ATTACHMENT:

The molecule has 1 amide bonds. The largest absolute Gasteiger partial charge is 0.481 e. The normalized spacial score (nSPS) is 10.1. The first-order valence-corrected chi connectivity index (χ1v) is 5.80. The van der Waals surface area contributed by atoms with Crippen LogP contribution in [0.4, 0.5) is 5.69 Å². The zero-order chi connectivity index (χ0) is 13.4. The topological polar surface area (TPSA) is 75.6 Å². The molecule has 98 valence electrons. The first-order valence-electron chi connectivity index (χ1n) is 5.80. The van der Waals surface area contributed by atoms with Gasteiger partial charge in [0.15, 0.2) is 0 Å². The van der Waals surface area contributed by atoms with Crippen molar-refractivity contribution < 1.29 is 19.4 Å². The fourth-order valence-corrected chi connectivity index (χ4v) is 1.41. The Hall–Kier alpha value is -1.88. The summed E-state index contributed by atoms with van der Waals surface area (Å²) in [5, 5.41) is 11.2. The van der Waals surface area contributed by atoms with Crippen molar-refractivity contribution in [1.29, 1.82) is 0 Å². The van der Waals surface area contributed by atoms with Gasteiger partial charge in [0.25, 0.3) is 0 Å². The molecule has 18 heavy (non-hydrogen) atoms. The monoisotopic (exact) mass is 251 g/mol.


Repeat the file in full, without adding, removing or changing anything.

The molecule has 1 amide bonds. The largest absolute Gasteiger partial charge is 0.481 e. The normalized spacial score (nSPS) is 10.1. The first-order valence-corrected chi connectivity index (χ1v) is 5.80. The van der Waals surface area contributed by atoms with Crippen LogP contribution in [0.4, 0.5) is 5.69 Å². The zero-order chi connectivity index (χ0) is 13.4. The topological polar surface area (TPSA) is 75.6 Å². The molecule has 98 valence electrons. The first-order valence-electron chi connectivity index (χ1n) is 5.80. The van der Waals surface area contributed by atoms with Gasteiger partial charge in [0.15, 0.2) is 0 Å². The van der Waals surface area contributed by atoms with Crippen molar-refractivity contribution < 1.29 is 19.4 Å². The fourth-order valence-corrected chi connectivity index (χ4v) is 1.41. The Hall–Kier alpha value is -1.88. The summed E-state index contributed by atoms with van der Waals surface area (Å²) in [5, 5.41) is 11.2. The van der Waals surface area contributed by atoms with Crippen molar-refractivity contribution in [1.29, 1.82) is 0 Å². The van der Waals surface area contributed by atoms with Gasteiger partial charge in [0.25, 0.3) is 0 Å². The molecule has 18 heavy (non-hydrogen) atoms. The monoisotopic (exact) mass is 251 g/mol.